Keeping the Songbird Melodies Alive in Oregon

Streaked horned lark

The streaked horned lark, a native Northwest songbird, can be identified by its sweet chirps and two small “horns” of feathers that fluff up toward the back of its head. The tiny bird—with yellow and rusty tones—may look cute, but the larks choose some of the most rough and dangerous areas to call home.

The streaked horned lark’s preferred habitat of sandy, sparsely vegetated areas was historically maintained by fire and floods. However, these natural forces have largely disappeared due to human settlement and the construction of dams. The birds began to settle in new homes near airports, industrial parks and military bases—places with lots of dangerous obstacles to avoid.

As a result, the U.S. Fish & Wildlife Service listed the birds as “threatened” in 2013. There were fewer than 2,000 remaining in the world.

In response, the Port of Portland undertook a unique approach to conserving the streaked horned lark.

Photo credit: David Maloney USFWS

In an unusual turn of events, we found that our dredging operations, if managed properly, could protect and preserve the species. Dredging removes sediments like sand and silt from the bottom of the Columbia River to create a safe shipping channel. When that dredge material is placed on land, it creates some of the best lark habitat in Oregon and Washington, mimicking these natural disturbances that create the bird’s preferred habitat. In fact, the U.S. Fish & Wildlife Service designated some of these dredge-placement sites as “Critical Habitat” for the species.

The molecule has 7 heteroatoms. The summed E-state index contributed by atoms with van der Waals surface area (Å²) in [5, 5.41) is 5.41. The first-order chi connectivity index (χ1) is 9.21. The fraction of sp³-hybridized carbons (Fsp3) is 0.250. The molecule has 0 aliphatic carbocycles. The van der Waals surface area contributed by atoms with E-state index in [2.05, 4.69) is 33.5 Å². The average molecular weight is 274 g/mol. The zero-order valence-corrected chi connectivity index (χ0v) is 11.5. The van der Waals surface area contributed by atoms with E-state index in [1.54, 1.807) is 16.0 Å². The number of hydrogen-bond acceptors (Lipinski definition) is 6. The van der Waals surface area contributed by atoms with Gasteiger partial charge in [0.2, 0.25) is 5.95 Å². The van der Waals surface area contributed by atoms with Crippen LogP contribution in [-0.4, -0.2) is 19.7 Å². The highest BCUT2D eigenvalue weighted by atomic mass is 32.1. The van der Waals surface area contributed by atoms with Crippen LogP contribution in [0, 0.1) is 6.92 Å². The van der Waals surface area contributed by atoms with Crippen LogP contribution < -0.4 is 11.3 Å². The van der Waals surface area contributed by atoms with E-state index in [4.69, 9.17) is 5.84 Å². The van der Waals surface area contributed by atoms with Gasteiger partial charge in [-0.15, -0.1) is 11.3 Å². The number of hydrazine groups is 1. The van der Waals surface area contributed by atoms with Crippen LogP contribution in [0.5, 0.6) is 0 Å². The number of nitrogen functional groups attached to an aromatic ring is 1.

In 2017, we established a conservation area on one of these former dredged sand placement sites, located on Sandy Island. Near Kalama on the Columbia River, Sandy Island became the first and only site dedicated and managed solely for streaked horned lark habitat. The Sandy Island Conservation Area had been filled to capacity, meaning that no more dredged sand would be placed there. That posed a potential new problem for the land—keeping vegetation from reclaiming the area.

We developed a habitat conservation plan to keep the land sandy and sparsely vegetated for the streaked horned larks. We now conduct annual vegetation surveys at the site after lark nesting season and make regular trips to Sandy Island to clear any additional vegetation.

At the Port, we recognize the impact travel and trade can have on the environment and the wildlife that call this region home. We see it as our responsibility to minimize that impact through a range of creative solutions like Sandy Island.

Re-purposing the island as a dedicated conservation area represents an innovative solution to an ecological problem that results, ironically, from human inaction. The planning and permitting process involved active collaboration with the U.S. Fish & Wildlife Service, the U.S. Army Corps of Engineers and the Oregon Department of State Lands. A Science Advisory Team that included conservation experts from the American Bird Conservancy, the Center for Natural Lands Management, The Nature Conservancy and a team of consultants guided the plan’s development.

We are excited about what this could mean for future streaked horned lark conservation opportunities as other dredge material placement sites in the lower Columbia River are filled to capacity. Our goal is to ensure these birds continue to whistle beautiful melodies well into the future.

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